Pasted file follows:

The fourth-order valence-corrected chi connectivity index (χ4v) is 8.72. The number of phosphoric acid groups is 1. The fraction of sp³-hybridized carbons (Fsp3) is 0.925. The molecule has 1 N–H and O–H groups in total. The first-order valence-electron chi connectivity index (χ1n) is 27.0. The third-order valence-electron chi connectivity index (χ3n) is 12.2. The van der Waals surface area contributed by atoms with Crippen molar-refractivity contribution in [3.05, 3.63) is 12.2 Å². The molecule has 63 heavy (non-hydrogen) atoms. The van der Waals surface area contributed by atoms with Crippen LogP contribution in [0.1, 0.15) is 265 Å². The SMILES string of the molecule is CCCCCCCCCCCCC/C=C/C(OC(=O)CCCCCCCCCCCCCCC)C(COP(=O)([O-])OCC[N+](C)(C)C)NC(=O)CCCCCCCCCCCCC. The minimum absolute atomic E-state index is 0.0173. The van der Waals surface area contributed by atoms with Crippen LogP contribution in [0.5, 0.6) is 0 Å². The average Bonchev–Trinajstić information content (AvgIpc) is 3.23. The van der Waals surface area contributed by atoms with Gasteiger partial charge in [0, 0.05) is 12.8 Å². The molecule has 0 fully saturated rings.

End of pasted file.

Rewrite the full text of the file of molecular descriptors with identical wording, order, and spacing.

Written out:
The fourth-order valence-corrected chi connectivity index (χ4v) is 8.72. The number of phosphoric acid groups is 1. The fraction of sp³-hybridized carbons (Fsp3) is 0.925. The molecule has 1 N–H and O–H groups in total. The first-order valence-electron chi connectivity index (χ1n) is 27.0. The third-order valence-electron chi connectivity index (χ3n) is 12.2. The van der Waals surface area contributed by atoms with Crippen molar-refractivity contribution in [3.05, 3.63) is 12.2 Å². The molecule has 63 heavy (non-hydrogen) atoms. The van der Waals surface area contributed by atoms with Crippen LogP contribution in [0.1, 0.15) is 265 Å². The SMILES string of the molecule is CCCCCCCCCCCCC/C=C/C(OC(=O)CCCCCCCCCCCCCCC)C(COP(=O)([O-])OCC[N+](C)(C)C)NC(=O)CCCCCCCCCCCCC. The minimum absolute atomic E-state index is 0.0173. The van der Waals surface area contributed by atoms with Crippen LogP contribution in [0.5, 0.6) is 0 Å². The average Bonchev–Trinajstić information content (AvgIpc) is 3.23. The van der Waals surface area contributed by atoms with Gasteiger partial charge in [0, 0.05) is 12.8 Å². The molecule has 0 fully saturated rings.